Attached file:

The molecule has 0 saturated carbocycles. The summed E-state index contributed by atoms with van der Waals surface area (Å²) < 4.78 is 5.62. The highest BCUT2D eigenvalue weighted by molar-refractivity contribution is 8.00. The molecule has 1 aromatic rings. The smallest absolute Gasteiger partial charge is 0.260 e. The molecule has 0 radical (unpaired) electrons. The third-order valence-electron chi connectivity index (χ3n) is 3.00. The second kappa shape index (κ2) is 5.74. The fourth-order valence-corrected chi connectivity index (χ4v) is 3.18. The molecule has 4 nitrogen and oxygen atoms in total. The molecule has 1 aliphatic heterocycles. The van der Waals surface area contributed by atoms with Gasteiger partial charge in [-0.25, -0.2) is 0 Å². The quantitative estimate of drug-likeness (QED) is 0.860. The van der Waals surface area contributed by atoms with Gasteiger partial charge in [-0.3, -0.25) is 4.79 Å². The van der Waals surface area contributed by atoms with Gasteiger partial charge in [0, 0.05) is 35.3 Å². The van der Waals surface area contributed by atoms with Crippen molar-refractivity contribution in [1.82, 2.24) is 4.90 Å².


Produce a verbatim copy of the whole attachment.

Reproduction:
The molecule has 0 saturated carbocycles. The summed E-state index contributed by atoms with van der Waals surface area (Å²) < 4.78 is 5.62. The highest BCUT2D eigenvalue weighted by molar-refractivity contribution is 8.00. The molecule has 1 aromatic rings. The smallest absolute Gasteiger partial charge is 0.260 e. The molecule has 0 radical (unpaired) electrons. The third-order valence-electron chi connectivity index (χ3n) is 3.00. The second kappa shape index (κ2) is 5.74. The fourth-order valence-corrected chi connectivity index (χ4v) is 3.18. The molecule has 4 nitrogen and oxygen atoms in total. The molecule has 1 aliphatic heterocycles. The van der Waals surface area contributed by atoms with Gasteiger partial charge in [-0.25, -0.2) is 0 Å². The quantitative estimate of drug-likeness (QED) is 0.860. The van der Waals surface area contributed by atoms with Gasteiger partial charge in [-0.3, -0.25) is 4.79 Å². The van der Waals surface area contributed by atoms with Gasteiger partial charge in [0, 0.05) is 35.3 Å². The van der Waals surface area contributed by atoms with Crippen molar-refractivity contribution in [1.82, 2.24) is 4.90 Å².